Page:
We ended up with an amazing product, nothing but oils, butters and a tiny bit of arrowroot powder to keep the body butter from being sticky. Have to say I'm really loving this! I used it daily at work and my hands are back to normal! The slight greasy feel disappears almost immediately as does the shea butter scent. There are no added colors or scents, I may leave it like that. Just pure and natural moisture for dry skin!

I'm having it tested by my volunteers...and I'm sending some samples in soap orders as well. Hopefully we've come up with a recipe that others will love as much as we do!

Thursday, November 14, 2019

Going cold...

When I first started making soap I used the cold process method. After mixing the oils and lye solution you pour the soap into a mold of some sort and wait for four or more weeks before you can use the soap. Saponification doesn't usually take quite that long but you want to be sure there is no live lye in your soap and you want to give the bars a chance to harden.

With hot process soap you basically cook the soap batter either by heating it in a crockpot until it volcanoes and goes through applesauce, mashed potato and Vaseline stages, or by soaping at high temperatures (in the 200F area) in a stainless steel pot/plastic container, all of the stages happen pretty quick when soaping that hot. It's pretty fun to watch this all take place within a half hour.

There are a few advantages to the hot process method. First, it's fast, once the cook is over, saponification has taken place and you can use the soap immediately. Usually you give it a few weeks to evaporate some of the moisture and give the bar a chance to harden. Another advantage is you're able to add the superfats to the soap after saponification so you can add the really good fats then, giving you the chance to control which awesome oils aren't eaten up by the lye. It's good practice to use the more pricey oils at this point. It can also help to add essential oils after the cook so they're not superheating and loosing their oomph.

There are a couple of disadvantages to the hot process method as least for me. One is, the soap batter is pretty thick and while it's possible for some soapers to get some amazing swirls, it's not as easy to get the pretty bars that you get with the cold process least for me. Another disadvantage is that there can be quite a bit of stirring of the hot batter which is like stirring a mix between brownie batter and cookie dough.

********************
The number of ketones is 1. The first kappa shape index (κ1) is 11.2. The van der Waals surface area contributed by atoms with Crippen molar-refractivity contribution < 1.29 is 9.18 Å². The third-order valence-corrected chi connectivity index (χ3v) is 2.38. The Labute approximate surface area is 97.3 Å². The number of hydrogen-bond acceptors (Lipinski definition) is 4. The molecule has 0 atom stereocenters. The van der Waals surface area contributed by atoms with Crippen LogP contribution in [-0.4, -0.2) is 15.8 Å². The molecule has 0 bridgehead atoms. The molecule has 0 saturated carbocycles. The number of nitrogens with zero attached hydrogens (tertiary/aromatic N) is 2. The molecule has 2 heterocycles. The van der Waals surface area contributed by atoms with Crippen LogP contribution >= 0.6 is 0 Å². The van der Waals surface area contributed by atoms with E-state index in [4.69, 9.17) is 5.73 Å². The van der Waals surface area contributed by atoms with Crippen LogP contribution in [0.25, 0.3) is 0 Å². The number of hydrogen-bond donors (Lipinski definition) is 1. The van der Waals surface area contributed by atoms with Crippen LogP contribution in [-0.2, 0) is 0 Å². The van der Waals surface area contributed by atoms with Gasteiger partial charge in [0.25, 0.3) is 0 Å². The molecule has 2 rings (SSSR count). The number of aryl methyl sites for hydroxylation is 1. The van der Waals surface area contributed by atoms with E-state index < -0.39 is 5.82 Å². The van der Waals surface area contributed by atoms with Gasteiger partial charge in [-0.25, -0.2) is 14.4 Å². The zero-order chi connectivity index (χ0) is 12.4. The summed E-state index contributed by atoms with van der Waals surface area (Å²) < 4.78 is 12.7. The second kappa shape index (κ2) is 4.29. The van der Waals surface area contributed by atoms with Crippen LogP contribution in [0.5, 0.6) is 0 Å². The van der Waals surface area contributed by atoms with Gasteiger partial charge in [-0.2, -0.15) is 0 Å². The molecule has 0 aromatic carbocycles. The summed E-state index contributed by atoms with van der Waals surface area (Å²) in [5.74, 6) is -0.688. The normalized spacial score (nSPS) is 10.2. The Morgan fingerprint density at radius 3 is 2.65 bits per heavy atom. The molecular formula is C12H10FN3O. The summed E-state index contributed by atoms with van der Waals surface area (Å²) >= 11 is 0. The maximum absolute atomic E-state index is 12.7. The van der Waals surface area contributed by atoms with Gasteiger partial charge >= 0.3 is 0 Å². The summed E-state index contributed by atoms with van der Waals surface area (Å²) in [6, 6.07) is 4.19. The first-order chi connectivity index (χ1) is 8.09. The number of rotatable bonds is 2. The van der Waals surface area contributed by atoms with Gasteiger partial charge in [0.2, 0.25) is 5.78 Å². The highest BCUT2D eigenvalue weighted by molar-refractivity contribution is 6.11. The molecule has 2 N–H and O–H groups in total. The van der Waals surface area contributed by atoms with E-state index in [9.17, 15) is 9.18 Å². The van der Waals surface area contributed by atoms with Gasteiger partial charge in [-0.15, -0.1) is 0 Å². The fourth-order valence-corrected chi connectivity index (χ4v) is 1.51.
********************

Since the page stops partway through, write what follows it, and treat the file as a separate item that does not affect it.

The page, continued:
Due to the job I have, my hands and wrists already take a beating and stirring a thick batter gets extremely painful. Over the summer I've been working on cold process soaps because it's not as hot as working over very hot soap batters. Making the cold process soaps made me realize how much easier it was on my hands and wrists and I'm thinking I may have to go back to that method.

One concern I have is not having the ability to choose which oils/fats will superfat my soaps. I'm not even sure it will be noticeable. I'm going to give it a try and see if there is any difference in the properties of the soaps. Quality, moisturizing soaps is my number one goal. I'll do what works best to achieve that!

Wednesday, November 13, 2019

Christmas Soaps

A few months ago I started thinking about various soaps to make for my shop that represent the upcoming Holidays. There are still some bars of the Autumn Pumpkin Soap available for now but I wanted some soap for Christmas as well. Making organic/natural soaps can make that a little bit tricky.

It's been difficult to find a natural colorant that makes soap a Christmas red so I passed on that pretty quick. And many of the scents we associate with Christmas (cinnamon,  nutmeg, clove) can only be used in very minute amounts because they are "hot" oils that can be irritating to skin.

I asked for input on Facebook and received some great suggestions!

I ended up with three different soaps, Gingerbread Soap, Eggnog Soap and Christmas Tree Soap. I used the bare minimum of essential oils but like any new skin care item I really...highly...recommend you use these only on your hands and wrists at first to make sure you have no issues with the essential oils. And as always, check the ingredients lists to make sure you have no allergies to anything in the soap.

Gingerbread Soap

The Gingerbread Soap has some pretty awesome moisturizing oil: avocado, castor, coconut, shea butter, etc. It also has a bit of annatto seed oil and cacao powder for color, maca powder and apricot seeds for a bit of exfoliant, ginger essential oil and a bit of ground nutmeg sprinkled on top (didn't think ginger would show up very well). I love the little orange speckles and it smells so good! The bars are a bit shorter but they are also wider. You can see that it went through a partial gel, there's a darker oval that reaches almost to the edges of the soap.

Eggnog Soap

I love Eggnog, so rich and creamy and...noggy. Pretty amazing oils in this soap, too! I added a tiny bit of turmeric to the bottom to give it a creamy color and left the top plain for a bit of whipped cream. It also has nutmeg sprinkled on top, bentonite clay and nutmeg essential oil. It smells amazing!